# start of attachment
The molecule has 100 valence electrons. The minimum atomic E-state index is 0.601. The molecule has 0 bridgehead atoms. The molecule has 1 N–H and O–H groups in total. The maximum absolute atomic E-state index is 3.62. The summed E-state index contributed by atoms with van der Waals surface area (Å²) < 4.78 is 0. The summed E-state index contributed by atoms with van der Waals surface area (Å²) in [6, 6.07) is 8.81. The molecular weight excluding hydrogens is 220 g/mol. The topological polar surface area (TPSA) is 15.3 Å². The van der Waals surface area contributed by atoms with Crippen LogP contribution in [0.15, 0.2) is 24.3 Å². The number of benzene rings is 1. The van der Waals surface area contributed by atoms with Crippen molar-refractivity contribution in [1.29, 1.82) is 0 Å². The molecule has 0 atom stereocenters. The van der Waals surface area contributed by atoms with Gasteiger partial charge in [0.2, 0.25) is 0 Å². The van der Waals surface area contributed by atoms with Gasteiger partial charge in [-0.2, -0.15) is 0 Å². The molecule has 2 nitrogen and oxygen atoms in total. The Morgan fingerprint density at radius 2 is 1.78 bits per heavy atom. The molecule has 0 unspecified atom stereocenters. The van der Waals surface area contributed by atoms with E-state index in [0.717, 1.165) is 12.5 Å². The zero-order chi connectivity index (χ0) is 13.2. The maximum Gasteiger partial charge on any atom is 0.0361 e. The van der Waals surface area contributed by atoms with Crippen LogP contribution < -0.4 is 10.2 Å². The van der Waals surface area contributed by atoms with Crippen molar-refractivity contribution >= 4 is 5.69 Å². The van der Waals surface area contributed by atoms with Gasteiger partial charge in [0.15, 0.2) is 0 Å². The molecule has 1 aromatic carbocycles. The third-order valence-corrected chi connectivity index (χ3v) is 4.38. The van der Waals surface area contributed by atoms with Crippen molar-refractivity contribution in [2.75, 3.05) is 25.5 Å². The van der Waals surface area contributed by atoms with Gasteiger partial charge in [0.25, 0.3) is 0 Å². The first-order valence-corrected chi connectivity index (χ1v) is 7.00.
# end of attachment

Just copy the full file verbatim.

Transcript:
The molecule has 100 valence electrons. The minimum atomic E-state index is 0.601. The molecule has 0 bridgehead atoms. The molecule has 1 N–H and O–H groups in total. The maximum absolute atomic E-state index is 3.62. The summed E-state index contributed by atoms with van der Waals surface area (Å²) < 4.78 is 0. The summed E-state index contributed by atoms with van der Waals surface area (Å²) in [6, 6.07) is 8.81. The molecular weight excluding hydrogens is 220 g/mol. The topological polar surface area (TPSA) is 15.3 Å². The van der Waals surface area contributed by atoms with Crippen LogP contribution in [0.15, 0.2) is 24.3 Å². The number of benzene rings is 1. The van der Waals surface area contributed by atoms with Crippen molar-refractivity contribution in [1.29, 1.82) is 0 Å². The molecule has 0 atom stereocenters. The van der Waals surface area contributed by atoms with Gasteiger partial charge in [0.2, 0.25) is 0 Å². The van der Waals surface area contributed by atoms with Gasteiger partial charge in [-0.2, -0.15) is 0 Å². The molecule has 2 nitrogen and oxygen atoms in total. The Morgan fingerprint density at radius 2 is 1.78 bits per heavy atom. The molecule has 0 unspecified atom stereocenters. The van der Waals surface area contributed by atoms with E-state index in [0.717, 1.165) is 12.5 Å². The zero-order chi connectivity index (χ0) is 13.2. The maximum Gasteiger partial charge on any atom is 0.0361 e. The van der Waals surface area contributed by atoms with Crippen LogP contribution < -0.4 is 10.2 Å². The van der Waals surface area contributed by atoms with Crippen molar-refractivity contribution >= 4 is 5.69 Å². The van der Waals surface area contributed by atoms with Gasteiger partial charge in [0.15, 0.2) is 0 Å². The molecule has 1 aromatic carbocycles. The third-order valence-corrected chi connectivity index (χ3v) is 4.38. The van der Waals surface area contributed by atoms with Crippen molar-refractivity contribution in [2.75, 3.05) is 25.5 Å². The van der Waals surface area contributed by atoms with Gasteiger partial charge in [0.25, 0.3) is 0 Å². The first-order valence-corrected chi connectivity index (χ1v) is 7.00.